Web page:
To heckle, unsettle and daunt: some of the many duties of the thunderous Corral

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Founded in 2010, Boise State University’s student section, the Corral, started out small before growing into the thunderous fan haven it is today. The club’s mission is to provide an enthusiastic and electric environment for students to support Boise State athletics. 

With the intention of raising school pride within the student body, members of the club strive to maximize the student experience for those attending sports games on campus. 

The Corral attends a variety of events, including football, women’s soccer, men’s and women’s basketball and women’s volleyball. While it may seem like an ordinary club, the Corral believes the impact they have on the players goes further than what is seen on the surface.

As of Oct. 12, 2019, Boise State’s football team leads the nation in opponent forced false starts since 2018 with 38. The Corral tends to “bring the noise,” which can intimidate visiting teams, according to senior president of the Corral, Connor Martin. 

Martin knows the kind of effect the student section has on the athletes and coaches at sporting events.

“I’ve heard from athletes and coaches that, if the student section is there and they’re loud and cheering [the team]on, they’re making an environment that’s tough to play in [for the opposing team],” Martin said. “That makes them play better and want to win more.”

Both coaches and athletes have expressed their gratitude and appreciation for the Corral and the hard work they put into the games. Leon Rice, the men’s basketball head coach, expressed to Martin that the team is more successful when the student section’s presence is there. 

“I’ve heard from Leon Rice saying ‘Hey, you need to get the student section pumping. They play a lot better when [the Corral]is there’,” Martin said. “And all their players go, ‘Yo, you need to get the student section popping this year… We’ve got some big games coming.’”

Along with Rice’s spoken compliments, head football coach Bryan Harsin and members of the football team have shown their appreciation by stopping by some of the Corral’s weekly meetings with pizza to thank them for all they have done and continue to do.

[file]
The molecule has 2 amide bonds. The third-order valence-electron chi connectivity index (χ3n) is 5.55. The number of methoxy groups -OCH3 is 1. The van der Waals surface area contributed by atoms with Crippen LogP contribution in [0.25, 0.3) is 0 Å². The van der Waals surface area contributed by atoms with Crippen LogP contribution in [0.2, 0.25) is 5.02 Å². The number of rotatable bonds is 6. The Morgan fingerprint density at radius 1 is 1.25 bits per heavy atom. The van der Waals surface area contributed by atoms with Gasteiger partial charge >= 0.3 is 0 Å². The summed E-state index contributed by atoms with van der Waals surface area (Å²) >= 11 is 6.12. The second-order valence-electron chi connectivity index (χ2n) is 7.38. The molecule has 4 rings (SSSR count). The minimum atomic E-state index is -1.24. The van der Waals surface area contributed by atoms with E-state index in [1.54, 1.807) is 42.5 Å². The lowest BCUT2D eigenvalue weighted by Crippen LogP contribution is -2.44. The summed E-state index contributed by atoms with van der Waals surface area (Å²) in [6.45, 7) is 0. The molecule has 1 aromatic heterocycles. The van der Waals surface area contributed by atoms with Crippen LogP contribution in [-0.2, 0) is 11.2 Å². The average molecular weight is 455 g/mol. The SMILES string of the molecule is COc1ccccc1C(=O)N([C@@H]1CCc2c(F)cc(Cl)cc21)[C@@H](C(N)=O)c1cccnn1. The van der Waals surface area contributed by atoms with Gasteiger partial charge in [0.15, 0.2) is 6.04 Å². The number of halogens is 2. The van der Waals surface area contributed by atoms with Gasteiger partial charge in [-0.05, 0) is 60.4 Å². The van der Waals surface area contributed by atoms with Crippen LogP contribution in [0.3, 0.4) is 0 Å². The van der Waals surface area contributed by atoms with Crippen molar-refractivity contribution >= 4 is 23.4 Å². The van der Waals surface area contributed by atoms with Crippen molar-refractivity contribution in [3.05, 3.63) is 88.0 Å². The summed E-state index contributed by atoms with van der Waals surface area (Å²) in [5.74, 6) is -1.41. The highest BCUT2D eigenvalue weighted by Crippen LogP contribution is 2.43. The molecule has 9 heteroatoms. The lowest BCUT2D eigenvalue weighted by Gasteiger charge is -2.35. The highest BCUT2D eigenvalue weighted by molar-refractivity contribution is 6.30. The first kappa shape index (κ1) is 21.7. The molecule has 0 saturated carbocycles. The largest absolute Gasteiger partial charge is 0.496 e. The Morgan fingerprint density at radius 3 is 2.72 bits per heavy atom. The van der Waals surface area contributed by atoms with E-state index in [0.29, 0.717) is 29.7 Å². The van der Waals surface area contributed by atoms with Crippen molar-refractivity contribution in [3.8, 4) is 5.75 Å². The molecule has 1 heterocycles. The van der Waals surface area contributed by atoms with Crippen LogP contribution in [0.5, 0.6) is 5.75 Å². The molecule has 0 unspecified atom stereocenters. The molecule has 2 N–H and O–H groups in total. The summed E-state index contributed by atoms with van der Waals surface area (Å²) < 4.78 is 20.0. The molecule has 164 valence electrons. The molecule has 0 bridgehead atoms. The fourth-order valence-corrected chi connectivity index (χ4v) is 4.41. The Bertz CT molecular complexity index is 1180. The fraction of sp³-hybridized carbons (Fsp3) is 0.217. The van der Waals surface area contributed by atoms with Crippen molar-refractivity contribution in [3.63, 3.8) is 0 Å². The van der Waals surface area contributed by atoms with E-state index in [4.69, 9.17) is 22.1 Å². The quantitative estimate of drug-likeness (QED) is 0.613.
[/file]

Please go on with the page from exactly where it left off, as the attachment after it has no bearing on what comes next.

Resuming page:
The positive energy for the Corral goes beyond the coaches’ appreciation and into the stands.

Brad Walden, senior vice president of the Corral, leads the intimidating chants for the student section. Walden ensures the energy is always over-the-top and gets into the opposing players’ heads. While this is important, the student section goes beyond just heckling at the opposing teams and cheering on their fellow students. 

“Not only do we bring more money into [the athletics]just by people seeing us on TV, but we’re also bringing a level of energy that wouldn’t exist without us to that game,” Walden said. “It gets into the defense’s head and the other team is just overall more intimidated by Boise State as a whole. [We] can make or break a game.” 

From a distance, it may seem like an easy task to be part of the Corral. However, that is not the case here. Each week, members of the student section get together to discuss their plans for the upcoming games and discuss what they can do differently from the last event. But along with their successful reputation, the Corral has had their fair share of downfalls and hardships. 

Over the years, the Corral has struggled with consistency and changes in leadership. Sophomore Chandler Thornton, the Corral’s social media coordinator, has been working to create a better way to network the club and bring more students in. 

“We are an organization where we want people’s voices to be heard,” Thornton said. “We have five leaders and five of the cabinet; we still want to hear from the 20,000 plus student body… By getting more student involvement, more engagement and establishing that leadership as an organization, finding the balance between the two will allow us to grow on campus and grow with each student.” 

According to the current leaders, the group has struggled with motivational and consistency issues in the past. With a more dedicated group, they have tripled in size since 2017 and are the loudest they have ever been. 

The Corral gives students the opportunity to shoot half-court shots at basketball games, receive free t-shirts, be seen on ESPN, travel to away games and potentially heckle officials in the spirit of the game. For enthusiastic, spirited Boise State students, the club brings fans closest to what they love the most: sports.  

In the words of Martin, the Corral lives by their motto: “Come early, be loud, stay late.”


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